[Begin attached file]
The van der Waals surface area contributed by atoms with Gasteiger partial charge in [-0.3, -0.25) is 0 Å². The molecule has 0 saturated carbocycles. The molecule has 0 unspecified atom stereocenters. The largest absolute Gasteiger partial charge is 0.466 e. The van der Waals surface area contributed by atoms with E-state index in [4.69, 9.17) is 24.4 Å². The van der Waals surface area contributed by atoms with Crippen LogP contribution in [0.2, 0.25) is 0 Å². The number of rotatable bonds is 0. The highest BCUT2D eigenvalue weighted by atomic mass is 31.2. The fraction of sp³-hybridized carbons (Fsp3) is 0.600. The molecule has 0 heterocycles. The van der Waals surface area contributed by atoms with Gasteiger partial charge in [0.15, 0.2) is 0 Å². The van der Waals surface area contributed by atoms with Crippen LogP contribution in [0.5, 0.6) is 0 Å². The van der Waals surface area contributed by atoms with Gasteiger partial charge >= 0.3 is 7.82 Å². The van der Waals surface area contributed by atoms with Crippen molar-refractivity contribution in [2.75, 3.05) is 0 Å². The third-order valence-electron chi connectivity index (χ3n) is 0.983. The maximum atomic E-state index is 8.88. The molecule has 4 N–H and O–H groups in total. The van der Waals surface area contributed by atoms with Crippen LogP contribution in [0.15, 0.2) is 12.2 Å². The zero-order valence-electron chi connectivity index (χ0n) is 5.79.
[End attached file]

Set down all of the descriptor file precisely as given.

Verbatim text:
The van der Waals surface area contributed by atoms with Gasteiger partial charge in [-0.3, -0.25) is 0 Å². The molecule has 0 saturated carbocycles. The molecule has 0 unspecified atom stereocenters. The largest absolute Gasteiger partial charge is 0.466 e. The van der Waals surface area contributed by atoms with E-state index in [4.69, 9.17) is 24.4 Å². The van der Waals surface area contributed by atoms with Crippen LogP contribution in [0.2, 0.25) is 0 Å². The number of rotatable bonds is 0. The highest BCUT2D eigenvalue weighted by atomic mass is 31.2. The fraction of sp³-hybridized carbons (Fsp3) is 0.600. The molecule has 0 heterocycles. The van der Waals surface area contributed by atoms with Gasteiger partial charge in [0.15, 0.2) is 0 Å². The van der Waals surface area contributed by atoms with Crippen LogP contribution in [0.5, 0.6) is 0 Å². The van der Waals surface area contributed by atoms with Gasteiger partial charge >= 0.3 is 7.82 Å². The van der Waals surface area contributed by atoms with Crippen molar-refractivity contribution in [2.75, 3.05) is 0 Å². The third-order valence-electron chi connectivity index (χ3n) is 0.983. The maximum atomic E-state index is 8.88. The molecule has 4 N–H and O–H groups in total. The van der Waals surface area contributed by atoms with Crippen LogP contribution in [0.15, 0.2) is 12.2 Å². The zero-order valence-electron chi connectivity index (χ0n) is 5.79.